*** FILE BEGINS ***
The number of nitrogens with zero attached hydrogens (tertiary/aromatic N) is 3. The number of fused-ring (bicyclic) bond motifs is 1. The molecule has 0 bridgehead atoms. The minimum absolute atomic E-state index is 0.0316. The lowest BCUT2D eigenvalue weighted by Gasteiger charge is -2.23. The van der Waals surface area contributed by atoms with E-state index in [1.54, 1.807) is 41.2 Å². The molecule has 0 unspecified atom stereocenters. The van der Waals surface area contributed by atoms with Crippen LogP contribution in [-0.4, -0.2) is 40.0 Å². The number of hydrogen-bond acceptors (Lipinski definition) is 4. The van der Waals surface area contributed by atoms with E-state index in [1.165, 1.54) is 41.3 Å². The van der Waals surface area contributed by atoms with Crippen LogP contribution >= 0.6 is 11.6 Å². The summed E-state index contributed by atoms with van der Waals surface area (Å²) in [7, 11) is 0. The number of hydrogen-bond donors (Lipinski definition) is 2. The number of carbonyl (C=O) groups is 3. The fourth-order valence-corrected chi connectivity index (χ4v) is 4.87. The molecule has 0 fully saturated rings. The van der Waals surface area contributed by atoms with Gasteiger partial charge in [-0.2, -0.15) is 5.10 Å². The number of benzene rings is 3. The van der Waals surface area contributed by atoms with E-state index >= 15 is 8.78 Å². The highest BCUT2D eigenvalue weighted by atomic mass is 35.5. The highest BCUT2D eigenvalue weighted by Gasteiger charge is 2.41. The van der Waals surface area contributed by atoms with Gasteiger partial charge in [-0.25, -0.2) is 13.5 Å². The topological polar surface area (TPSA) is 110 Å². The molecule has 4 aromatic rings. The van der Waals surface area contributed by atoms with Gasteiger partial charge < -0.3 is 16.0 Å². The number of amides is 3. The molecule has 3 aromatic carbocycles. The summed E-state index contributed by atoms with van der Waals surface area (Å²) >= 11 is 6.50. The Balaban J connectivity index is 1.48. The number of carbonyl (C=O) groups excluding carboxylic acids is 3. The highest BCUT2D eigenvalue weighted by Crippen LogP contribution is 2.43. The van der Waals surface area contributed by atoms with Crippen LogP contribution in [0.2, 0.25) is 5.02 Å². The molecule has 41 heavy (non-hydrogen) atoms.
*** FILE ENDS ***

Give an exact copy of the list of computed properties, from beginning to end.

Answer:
The number of nitrogens with zero attached hydrogens (tertiary/aromatic N) is 3. The number of fused-ring (bicyclic) bond motifs is 1. The molecule has 0 bridgehead atoms. The minimum absolute atomic E-state index is 0.0316. The lowest BCUT2D eigenvalue weighted by Gasteiger charge is -2.23. The van der Waals surface area contributed by atoms with E-state index in [1.54, 1.807) is 41.2 Å². The molecule has 0 unspecified atom stereocenters. The van der Waals surface area contributed by atoms with Crippen LogP contribution in [-0.4, -0.2) is 40.0 Å². The number of hydrogen-bond acceptors (Lipinski definition) is 4. The van der Waals surface area contributed by atoms with E-state index in [1.165, 1.54) is 41.3 Å². The van der Waals surface area contributed by atoms with Crippen LogP contribution >= 0.6 is 11.6 Å². The summed E-state index contributed by atoms with van der Waals surface area (Å²) in [7, 11) is 0. The number of hydrogen-bond donors (Lipinski definition) is 2. The number of carbonyl (C=O) groups is 3. The fourth-order valence-corrected chi connectivity index (χ4v) is 4.87. The molecule has 0 fully saturated rings. The van der Waals surface area contributed by atoms with Gasteiger partial charge in [-0.2, -0.15) is 5.10 Å². The number of benzene rings is 3. The van der Waals surface area contributed by atoms with E-state index >= 15 is 8.78 Å². The highest BCUT2D eigenvalue weighted by atomic mass is 35.5. The highest BCUT2D eigenvalue weighted by Gasteiger charge is 2.41. The van der Waals surface area contributed by atoms with Gasteiger partial charge in [-0.25, -0.2) is 13.5 Å². The topological polar surface area (TPSA) is 110 Å². The molecule has 4 aromatic rings. The van der Waals surface area contributed by atoms with Gasteiger partial charge < -0.3 is 16.0 Å². The number of amides is 3. The molecule has 3 aromatic carbocycles. The summed E-state index contributed by atoms with van der Waals surface area (Å²) >= 11 is 6.50. The Balaban J connectivity index is 1.48. The number of carbonyl (C=O) groups excluding carboxylic acids is 3. The highest BCUT2D eigenvalue weighted by Crippen LogP contribution is 2.43. The van der Waals surface area contributed by atoms with Crippen LogP contribution in [0.2, 0.25) is 5.02 Å². The molecule has 41 heavy (non-hydrogen) atoms.